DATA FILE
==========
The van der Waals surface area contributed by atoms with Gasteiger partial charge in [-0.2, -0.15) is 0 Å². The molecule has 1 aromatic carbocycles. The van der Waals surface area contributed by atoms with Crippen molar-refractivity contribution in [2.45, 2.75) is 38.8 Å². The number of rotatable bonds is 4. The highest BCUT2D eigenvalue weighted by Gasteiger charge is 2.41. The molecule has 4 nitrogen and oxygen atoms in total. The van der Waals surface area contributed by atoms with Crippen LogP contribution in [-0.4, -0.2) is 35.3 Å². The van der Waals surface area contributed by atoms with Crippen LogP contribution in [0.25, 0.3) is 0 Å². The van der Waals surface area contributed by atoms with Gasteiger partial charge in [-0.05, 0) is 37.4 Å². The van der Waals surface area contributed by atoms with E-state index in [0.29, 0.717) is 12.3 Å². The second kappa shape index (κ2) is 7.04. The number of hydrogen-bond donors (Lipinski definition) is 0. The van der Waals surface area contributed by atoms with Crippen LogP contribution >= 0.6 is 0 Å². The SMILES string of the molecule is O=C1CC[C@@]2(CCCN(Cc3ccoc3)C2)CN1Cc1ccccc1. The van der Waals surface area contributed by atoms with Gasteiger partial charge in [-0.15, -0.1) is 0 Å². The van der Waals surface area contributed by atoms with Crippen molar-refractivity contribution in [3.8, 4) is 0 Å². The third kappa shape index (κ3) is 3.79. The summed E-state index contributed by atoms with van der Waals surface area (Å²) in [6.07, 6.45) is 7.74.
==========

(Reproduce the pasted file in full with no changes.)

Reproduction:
The van der Waals surface area contributed by atoms with Gasteiger partial charge in [-0.2, -0.15) is 0 Å². The molecule has 1 aromatic carbocycles. The van der Waals surface area contributed by atoms with Crippen molar-refractivity contribution in [2.45, 2.75) is 38.8 Å². The number of rotatable bonds is 4. The highest BCUT2D eigenvalue weighted by Gasteiger charge is 2.41. The molecule has 4 nitrogen and oxygen atoms in total. The van der Waals surface area contributed by atoms with Crippen LogP contribution in [-0.4, -0.2) is 35.3 Å². The van der Waals surface area contributed by atoms with Crippen LogP contribution in [0.25, 0.3) is 0 Å². The van der Waals surface area contributed by atoms with Gasteiger partial charge in [-0.05, 0) is 37.4 Å². The van der Waals surface area contributed by atoms with E-state index in [0.29, 0.717) is 12.3 Å². The second kappa shape index (κ2) is 7.04. The number of hydrogen-bond donors (Lipinski definition) is 0. The van der Waals surface area contributed by atoms with Crippen LogP contribution >= 0.6 is 0 Å². The SMILES string of the molecule is O=C1CC[C@@]2(CCCN(Cc3ccoc3)C2)CN1Cc1ccccc1. The van der Waals surface area contributed by atoms with Gasteiger partial charge in [-0.15, -0.1) is 0 Å². The van der Waals surface area contributed by atoms with Crippen molar-refractivity contribution in [3.8, 4) is 0 Å². The third kappa shape index (κ3) is 3.79. The summed E-state index contributed by atoms with van der Waals surface area (Å²) in [6.07, 6.45) is 7.74.